The substantial drop in credit card debt in the United States since early 2009 has been widely attributed to newly frugal consumers. But analysts say that a significant portion of the decline is actually the result of financial institutions writing off billions of dollars in credit card debt as losses.
While consumers have done their part by shying away from exceeding new credit limits and turning increasingly to debit cards, the question is to what extent are consumers voluntarily reducing their balances, and to what extent are banks making the decision for them.
The answer has wide implications for the broader economy as banks try to determine whom to extend credit to — and how much — and as businesses try to adapt to the changes in consumers’ spending patterns.
“There is a lot of debate going on right now among economists,” said Cristian deRitis, the director of credit analytics with Moody’s Analytics, which is studying the issue. “Is there truly deleveraging or are charge-offs removing a lot of balances?”
Kenneth J. Clayton, senior vice president for the American Bankers Association for card policy, said the impact of tighter credit was working its way through an economy in which consumers continue to feel the effects of joblessness, lower incomes and declining housing values. “It has a braking effect on the economy, and the key thing is to get to the right balance,” he said. “We are in a process right now of finding that balance.”
Consumer debt has been steadily falling over the last couple of years. The Federal Reserve said last week that household liabilities — including mortgages, credit card accounts and nonrevolving accounts like auto loans — totaled $13.9 trillion in the second quarter of 2010, down $200 billion from the same quarter a year earlier.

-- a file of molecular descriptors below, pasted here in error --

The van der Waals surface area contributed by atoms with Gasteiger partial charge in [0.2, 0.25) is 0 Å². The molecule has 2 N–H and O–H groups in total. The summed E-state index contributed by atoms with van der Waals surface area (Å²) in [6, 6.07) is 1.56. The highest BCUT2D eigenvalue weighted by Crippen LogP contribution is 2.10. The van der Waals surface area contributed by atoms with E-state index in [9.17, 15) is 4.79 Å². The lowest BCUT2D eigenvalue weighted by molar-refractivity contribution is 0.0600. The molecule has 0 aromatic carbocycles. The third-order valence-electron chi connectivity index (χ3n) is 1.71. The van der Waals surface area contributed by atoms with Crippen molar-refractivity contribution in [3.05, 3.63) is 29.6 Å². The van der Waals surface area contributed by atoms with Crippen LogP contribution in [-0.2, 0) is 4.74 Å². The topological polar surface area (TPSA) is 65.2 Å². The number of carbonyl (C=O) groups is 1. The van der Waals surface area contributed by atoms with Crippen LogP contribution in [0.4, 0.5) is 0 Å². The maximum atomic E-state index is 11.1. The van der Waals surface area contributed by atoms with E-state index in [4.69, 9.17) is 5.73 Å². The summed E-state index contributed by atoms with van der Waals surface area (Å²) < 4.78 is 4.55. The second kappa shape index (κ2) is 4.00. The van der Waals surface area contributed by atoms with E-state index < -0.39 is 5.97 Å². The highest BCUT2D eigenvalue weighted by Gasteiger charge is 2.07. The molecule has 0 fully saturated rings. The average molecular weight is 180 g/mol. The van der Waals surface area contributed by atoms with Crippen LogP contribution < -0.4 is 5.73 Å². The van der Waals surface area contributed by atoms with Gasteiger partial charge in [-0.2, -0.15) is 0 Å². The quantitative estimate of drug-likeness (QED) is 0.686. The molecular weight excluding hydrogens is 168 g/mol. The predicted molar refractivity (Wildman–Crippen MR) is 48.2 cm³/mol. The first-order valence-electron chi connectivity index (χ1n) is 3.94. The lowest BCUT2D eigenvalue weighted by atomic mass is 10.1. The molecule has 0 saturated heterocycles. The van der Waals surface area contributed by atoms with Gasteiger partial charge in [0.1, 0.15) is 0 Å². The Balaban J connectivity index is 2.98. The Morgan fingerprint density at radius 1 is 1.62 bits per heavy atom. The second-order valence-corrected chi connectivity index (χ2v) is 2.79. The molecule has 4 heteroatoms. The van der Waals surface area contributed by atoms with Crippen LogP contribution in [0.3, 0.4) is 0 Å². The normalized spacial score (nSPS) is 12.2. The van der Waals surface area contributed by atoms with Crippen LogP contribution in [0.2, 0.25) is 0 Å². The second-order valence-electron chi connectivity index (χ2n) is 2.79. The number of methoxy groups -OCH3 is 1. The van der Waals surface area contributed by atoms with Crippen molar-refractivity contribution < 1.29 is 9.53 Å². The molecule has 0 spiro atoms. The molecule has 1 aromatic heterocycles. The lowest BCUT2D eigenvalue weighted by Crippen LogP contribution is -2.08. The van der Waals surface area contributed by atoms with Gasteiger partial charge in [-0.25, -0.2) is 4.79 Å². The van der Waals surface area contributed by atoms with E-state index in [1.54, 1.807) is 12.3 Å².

Outstanding revolving accounts, mostly credit cards, declined to $832.2 billion from $915 billion in that same period, the Fed said in a separate report earlier in the month.
But economists said they were trying to calculate how much of the drop in credit card debt was the result of banks writing it off — charging off, in bank parlance.
Mr. deRitis, of Moody’s, said he was examining the credit card accounts of individual borrowers. He said he expected to learn which borrowers were voluntarily paying down their debt, which were taking on new debt, and to what extent existing borrowers were curtailing balances by paying more than the minimum.
While the study is not yet complete, Mr. deRitis said it appeared so far that most of the overall decline is in the form of charge-offs.
“There clearly is a differential impact with defaulting borrowers having greater difficulty finding credit in the future,” he said. “Nondefaulting borrowers are reducing their overall credit exposures but not at an especially rapid pace, given stagnant incomes and wealth.”
“Bottom line — we are becoming more of a polarized set of consumers,” Mr. deRitis added.
A study released last week by Evolution Finance’s CardHub.com, calculated that financial institutions charged off about $20 billion each quarter from early 2009 through early 2010, about equal to the amount of the decline in outstanding credit card debt.
“This study’s findings give real insight into how seriously the recession crippled consumers with credit card balances,” said Odysseas Papadimitriou, the company’s chief executive. “These write-offs also indicate that many banks are still experiencing deep losses and are still in serious trouble.”
But Gregory Daco, a senior economist with IHS Global Insight, said that the revolving debt figures alone did not explain consumer behavior. He said the Fed figures showed that consumers were clearing their balance sheets of various kinds of debt — mortgages, revolving debt for credit cards and nonrevolving debt like car loans.